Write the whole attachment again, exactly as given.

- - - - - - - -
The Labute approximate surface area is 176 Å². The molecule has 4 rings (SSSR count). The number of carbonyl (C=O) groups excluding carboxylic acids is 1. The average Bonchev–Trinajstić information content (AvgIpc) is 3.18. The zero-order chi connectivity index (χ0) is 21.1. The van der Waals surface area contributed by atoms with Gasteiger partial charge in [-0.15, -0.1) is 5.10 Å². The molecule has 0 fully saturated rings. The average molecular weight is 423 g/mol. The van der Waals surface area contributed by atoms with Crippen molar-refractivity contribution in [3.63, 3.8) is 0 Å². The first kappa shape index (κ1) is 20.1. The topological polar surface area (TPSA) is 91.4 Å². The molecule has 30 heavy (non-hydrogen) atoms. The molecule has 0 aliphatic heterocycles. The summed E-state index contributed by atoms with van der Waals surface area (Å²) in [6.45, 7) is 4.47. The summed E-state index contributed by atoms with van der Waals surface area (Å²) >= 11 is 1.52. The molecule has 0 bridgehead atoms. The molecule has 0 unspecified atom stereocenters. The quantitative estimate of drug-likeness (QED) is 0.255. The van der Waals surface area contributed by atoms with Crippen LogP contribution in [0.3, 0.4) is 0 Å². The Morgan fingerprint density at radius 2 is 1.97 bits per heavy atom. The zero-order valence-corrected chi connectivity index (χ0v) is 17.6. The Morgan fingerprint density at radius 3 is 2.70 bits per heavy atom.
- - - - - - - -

The Labute approximate surface area is 176 Å². The molecule has 4 rings (SSSR count). The number of carbonyl (C=O) groups excluding carboxylic acids is 1. The average Bonchev–Trinajstić information content (AvgIpc) is 3.18. The zero-order chi connectivity index (χ0) is 21.1. The van der Waals surface area contributed by atoms with Gasteiger partial charge in [-0.15, -0.1) is 5.10 Å². The molecule has 0 fully saturated rings. The average molecular weight is 423 g/mol. The van der Waals surface area contributed by atoms with Crippen molar-refractivity contribution in [3.63, 3.8) is 0 Å². The first kappa shape index (κ1) is 20.1. The topological polar surface area (TPSA) is 91.4 Å². The molecule has 30 heavy (non-hydrogen) atoms. The molecule has 0 aliphatic heterocycles. The summed E-state index contributed by atoms with van der Waals surface area (Å²) in [6.45, 7) is 4.47. The summed E-state index contributed by atoms with van der Waals surface area (Å²) >= 11 is 1.52. The molecule has 0 bridgehead atoms. The molecule has 0 unspecified atom stereocenters. The quantitative estimate of drug-likeness (QED) is 0.255. The van der Waals surface area contributed by atoms with Crippen LogP contribution in [0.3, 0.4) is 0 Å². The Morgan fingerprint density at radius 2 is 1.97 bits per heavy atom. The zero-order valence-corrected chi connectivity index (χ0v) is 17.6. The Morgan fingerprint density at radius 3 is 2.70 bits per heavy atom.